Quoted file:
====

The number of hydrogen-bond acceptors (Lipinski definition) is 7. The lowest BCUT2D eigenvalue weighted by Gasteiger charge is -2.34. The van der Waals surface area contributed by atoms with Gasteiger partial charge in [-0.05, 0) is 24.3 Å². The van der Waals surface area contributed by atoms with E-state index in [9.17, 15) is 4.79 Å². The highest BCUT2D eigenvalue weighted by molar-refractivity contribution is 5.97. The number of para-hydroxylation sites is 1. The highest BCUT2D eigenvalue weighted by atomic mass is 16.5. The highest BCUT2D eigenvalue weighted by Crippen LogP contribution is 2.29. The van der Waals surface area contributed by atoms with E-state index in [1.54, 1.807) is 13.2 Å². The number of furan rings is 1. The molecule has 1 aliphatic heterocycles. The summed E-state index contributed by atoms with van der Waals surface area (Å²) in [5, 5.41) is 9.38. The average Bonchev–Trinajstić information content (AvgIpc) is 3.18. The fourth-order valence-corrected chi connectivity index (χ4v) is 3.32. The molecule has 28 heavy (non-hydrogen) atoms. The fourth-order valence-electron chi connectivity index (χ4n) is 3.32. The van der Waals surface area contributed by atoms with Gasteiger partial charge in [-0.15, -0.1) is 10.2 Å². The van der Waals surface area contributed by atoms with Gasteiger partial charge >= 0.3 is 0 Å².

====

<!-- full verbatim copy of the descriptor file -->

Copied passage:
The number of hydrogen-bond acceptors (Lipinski definition) is 7. The lowest BCUT2D eigenvalue weighted by Gasteiger charge is -2.34. The van der Waals surface area contributed by atoms with Gasteiger partial charge in [-0.05, 0) is 24.3 Å². The van der Waals surface area contributed by atoms with E-state index in [9.17, 15) is 4.79 Å². The highest BCUT2D eigenvalue weighted by molar-refractivity contribution is 5.97. The number of para-hydroxylation sites is 1. The highest BCUT2D eigenvalue weighted by atomic mass is 16.5. The highest BCUT2D eigenvalue weighted by Crippen LogP contribution is 2.29. The van der Waals surface area contributed by atoms with E-state index in [1.54, 1.807) is 13.2 Å². The number of furan rings is 1. The molecule has 1 aliphatic heterocycles. The summed E-state index contributed by atoms with van der Waals surface area (Å²) in [5, 5.41) is 9.38. The average Bonchev–Trinajstić information content (AvgIpc) is 3.18. The fourth-order valence-corrected chi connectivity index (χ4v) is 3.32. The molecule has 28 heavy (non-hydrogen) atoms. The fourth-order valence-electron chi connectivity index (χ4n) is 3.32. The van der Waals surface area contributed by atoms with Gasteiger partial charge in [-0.15, -0.1) is 10.2 Å². The van der Waals surface area contributed by atoms with Gasteiger partial charge >= 0.3 is 0 Å².